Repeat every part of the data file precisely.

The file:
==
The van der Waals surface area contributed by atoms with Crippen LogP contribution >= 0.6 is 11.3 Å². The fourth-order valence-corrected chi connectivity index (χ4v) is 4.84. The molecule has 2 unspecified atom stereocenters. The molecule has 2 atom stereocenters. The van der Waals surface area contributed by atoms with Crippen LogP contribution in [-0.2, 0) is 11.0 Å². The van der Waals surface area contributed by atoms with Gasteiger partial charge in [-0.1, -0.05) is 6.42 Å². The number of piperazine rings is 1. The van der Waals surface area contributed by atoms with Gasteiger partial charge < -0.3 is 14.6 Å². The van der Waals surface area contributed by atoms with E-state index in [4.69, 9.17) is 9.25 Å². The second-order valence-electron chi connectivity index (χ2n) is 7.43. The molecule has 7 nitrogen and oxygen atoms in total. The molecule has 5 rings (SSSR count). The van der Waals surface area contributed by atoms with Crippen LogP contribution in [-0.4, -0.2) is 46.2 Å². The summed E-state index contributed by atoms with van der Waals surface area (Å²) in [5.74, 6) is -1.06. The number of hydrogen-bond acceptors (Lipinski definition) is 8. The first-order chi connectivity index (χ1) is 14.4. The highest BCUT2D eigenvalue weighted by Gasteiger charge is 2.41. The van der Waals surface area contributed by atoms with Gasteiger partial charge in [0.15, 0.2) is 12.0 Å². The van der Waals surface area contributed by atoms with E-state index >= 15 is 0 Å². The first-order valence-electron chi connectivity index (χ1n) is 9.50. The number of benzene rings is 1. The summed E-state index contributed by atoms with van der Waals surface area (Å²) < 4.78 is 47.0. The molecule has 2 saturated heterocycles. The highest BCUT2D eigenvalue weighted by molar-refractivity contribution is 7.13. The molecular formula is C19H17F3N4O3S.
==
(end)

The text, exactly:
The van der Waals surface area contributed by atoms with Crippen LogP contribution >= 0.6 is 11.3 Å². The fourth-order valence-corrected chi connectivity index (χ4v) is 4.84. The molecule has 2 unspecified atom stereocenters. The molecule has 2 atom stereocenters. The van der Waals surface area contributed by atoms with Crippen LogP contribution in [-0.2, 0) is 11.0 Å². The van der Waals surface area contributed by atoms with Gasteiger partial charge in [-0.1, -0.05) is 6.42 Å². The number of piperazine rings is 1. The van der Waals surface area contributed by atoms with Gasteiger partial charge < -0.3 is 14.6 Å². The van der Waals surface area contributed by atoms with E-state index in [4.69, 9.17) is 9.25 Å². The second-order valence-electron chi connectivity index (χ2n) is 7.43. The molecule has 7 nitrogen and oxygen atoms in total. The molecule has 5 rings (SSSR count). The van der Waals surface area contributed by atoms with Crippen LogP contribution in [-0.4, -0.2) is 46.2 Å². The summed E-state index contributed by atoms with van der Waals surface area (Å²) in [5.74, 6) is -1.06. The number of hydrogen-bond acceptors (Lipinski definition) is 8. The first-order chi connectivity index (χ1) is 14.4. The highest BCUT2D eigenvalue weighted by Gasteiger charge is 2.41. The van der Waals surface area contributed by atoms with Gasteiger partial charge in [0.15, 0.2) is 12.0 Å². The van der Waals surface area contributed by atoms with E-state index >= 15 is 0 Å². The first-order valence-electron chi connectivity index (χ1n) is 9.50. The number of benzene rings is 1. The summed E-state index contributed by atoms with van der Waals surface area (Å²) < 4.78 is 47.0. The molecule has 2 saturated heterocycles. The highest BCUT2D eigenvalue weighted by molar-refractivity contribution is 7.13. The molecular formula is C19H17F3N4O3S.